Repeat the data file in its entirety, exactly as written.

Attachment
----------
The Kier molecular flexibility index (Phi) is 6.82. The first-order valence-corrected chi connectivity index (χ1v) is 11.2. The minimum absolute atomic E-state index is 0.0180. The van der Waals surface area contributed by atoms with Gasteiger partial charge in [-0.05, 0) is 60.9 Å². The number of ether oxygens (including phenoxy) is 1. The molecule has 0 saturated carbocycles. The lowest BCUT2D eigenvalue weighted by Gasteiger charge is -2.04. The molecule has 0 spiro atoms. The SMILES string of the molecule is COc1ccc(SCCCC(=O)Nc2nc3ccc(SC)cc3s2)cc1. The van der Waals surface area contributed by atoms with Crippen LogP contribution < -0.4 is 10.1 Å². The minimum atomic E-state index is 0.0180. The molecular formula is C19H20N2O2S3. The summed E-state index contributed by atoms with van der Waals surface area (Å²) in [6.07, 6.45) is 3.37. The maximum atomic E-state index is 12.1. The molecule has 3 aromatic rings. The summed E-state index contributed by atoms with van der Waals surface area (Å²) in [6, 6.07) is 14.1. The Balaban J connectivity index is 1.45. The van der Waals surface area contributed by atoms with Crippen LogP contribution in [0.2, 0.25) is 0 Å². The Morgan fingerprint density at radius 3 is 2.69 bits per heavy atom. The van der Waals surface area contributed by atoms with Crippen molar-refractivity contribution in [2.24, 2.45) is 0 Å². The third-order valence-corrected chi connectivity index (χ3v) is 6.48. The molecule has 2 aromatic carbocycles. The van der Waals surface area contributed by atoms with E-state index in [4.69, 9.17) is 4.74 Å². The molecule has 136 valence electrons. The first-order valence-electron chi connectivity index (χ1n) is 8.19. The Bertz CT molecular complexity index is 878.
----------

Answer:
The Kier molecular flexibility index (Phi) is 6.82. The first-order valence-corrected chi connectivity index (χ1v) is 11.2. The minimum absolute atomic E-state index is 0.0180. The van der Waals surface area contributed by atoms with Gasteiger partial charge in [-0.05, 0) is 60.9 Å². The number of ether oxygens (including phenoxy) is 1. The molecule has 0 saturated carbocycles. The lowest BCUT2D eigenvalue weighted by Gasteiger charge is -2.04. The molecule has 0 spiro atoms. The SMILES string of the molecule is COc1ccc(SCCCC(=O)Nc2nc3ccc(SC)cc3s2)cc1. The van der Waals surface area contributed by atoms with Crippen LogP contribution < -0.4 is 10.1 Å². The minimum atomic E-state index is 0.0180. The molecular formula is C19H20N2O2S3. The summed E-state index contributed by atoms with van der Waals surface area (Å²) in [6.07, 6.45) is 3.37. The maximum atomic E-state index is 12.1. The molecule has 3 aromatic rings. The summed E-state index contributed by atoms with van der Waals surface area (Å²) in [6, 6.07) is 14.1. The Balaban J connectivity index is 1.45. The van der Waals surface area contributed by atoms with Crippen LogP contribution in [0.2, 0.25) is 0 Å². The Morgan fingerprint density at radius 3 is 2.69 bits per heavy atom. The van der Waals surface area contributed by atoms with Crippen molar-refractivity contribution in [2.24, 2.45) is 0 Å². The third-order valence-corrected chi connectivity index (χ3v) is 6.48. The molecule has 2 aromatic carbocycles. The van der Waals surface area contributed by atoms with E-state index in [4.69, 9.17) is 4.74 Å². The molecule has 136 valence electrons. The first-order valence-electron chi connectivity index (χ1n) is 8.19. The Bertz CT molecular complexity index is 878.